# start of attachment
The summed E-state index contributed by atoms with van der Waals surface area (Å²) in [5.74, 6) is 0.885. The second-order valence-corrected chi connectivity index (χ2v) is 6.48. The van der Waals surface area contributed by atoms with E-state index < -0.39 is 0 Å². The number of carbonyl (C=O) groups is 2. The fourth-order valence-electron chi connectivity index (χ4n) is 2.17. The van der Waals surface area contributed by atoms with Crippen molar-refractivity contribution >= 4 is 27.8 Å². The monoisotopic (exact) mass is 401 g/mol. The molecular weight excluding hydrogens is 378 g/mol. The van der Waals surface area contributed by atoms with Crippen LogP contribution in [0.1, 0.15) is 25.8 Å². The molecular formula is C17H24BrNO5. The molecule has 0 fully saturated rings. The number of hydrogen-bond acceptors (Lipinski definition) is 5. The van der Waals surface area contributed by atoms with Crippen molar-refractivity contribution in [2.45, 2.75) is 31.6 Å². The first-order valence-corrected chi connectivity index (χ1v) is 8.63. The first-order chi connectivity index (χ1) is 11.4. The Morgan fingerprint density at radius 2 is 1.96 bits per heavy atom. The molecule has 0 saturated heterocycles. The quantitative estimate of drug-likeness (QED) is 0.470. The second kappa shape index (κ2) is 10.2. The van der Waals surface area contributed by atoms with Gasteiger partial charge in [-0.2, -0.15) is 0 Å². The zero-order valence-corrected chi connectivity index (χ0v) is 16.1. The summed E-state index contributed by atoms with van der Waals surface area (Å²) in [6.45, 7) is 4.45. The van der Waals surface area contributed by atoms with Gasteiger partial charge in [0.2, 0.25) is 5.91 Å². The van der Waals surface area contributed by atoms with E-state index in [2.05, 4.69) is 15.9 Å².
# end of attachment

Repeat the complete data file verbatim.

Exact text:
The summed E-state index contributed by atoms with van der Waals surface area (Å²) in [5.74, 6) is 0.885. The second-order valence-corrected chi connectivity index (χ2v) is 6.48. The van der Waals surface area contributed by atoms with E-state index < -0.39 is 0 Å². The number of carbonyl (C=O) groups is 2. The fourth-order valence-electron chi connectivity index (χ4n) is 2.17. The van der Waals surface area contributed by atoms with Crippen molar-refractivity contribution >= 4 is 27.8 Å². The monoisotopic (exact) mass is 401 g/mol. The molecular weight excluding hydrogens is 378 g/mol. The van der Waals surface area contributed by atoms with Crippen LogP contribution in [0.1, 0.15) is 25.8 Å². The molecular formula is C17H24BrNO5. The molecule has 0 fully saturated rings. The number of hydrogen-bond acceptors (Lipinski definition) is 5. The van der Waals surface area contributed by atoms with Crippen molar-refractivity contribution in [2.45, 2.75) is 31.6 Å². The first-order valence-corrected chi connectivity index (χ1v) is 8.63. The first-order chi connectivity index (χ1) is 11.4. The Morgan fingerprint density at radius 2 is 1.96 bits per heavy atom. The molecule has 0 saturated heterocycles. The quantitative estimate of drug-likeness (QED) is 0.470. The second kappa shape index (κ2) is 10.2. The van der Waals surface area contributed by atoms with Gasteiger partial charge in [-0.2, -0.15) is 0 Å². The zero-order valence-corrected chi connectivity index (χ0v) is 16.1. The summed E-state index contributed by atoms with van der Waals surface area (Å²) in [6.45, 7) is 4.45. The van der Waals surface area contributed by atoms with Gasteiger partial charge in [0.2, 0.25) is 5.91 Å². The van der Waals surface area contributed by atoms with E-state index in [2.05, 4.69) is 15.9 Å².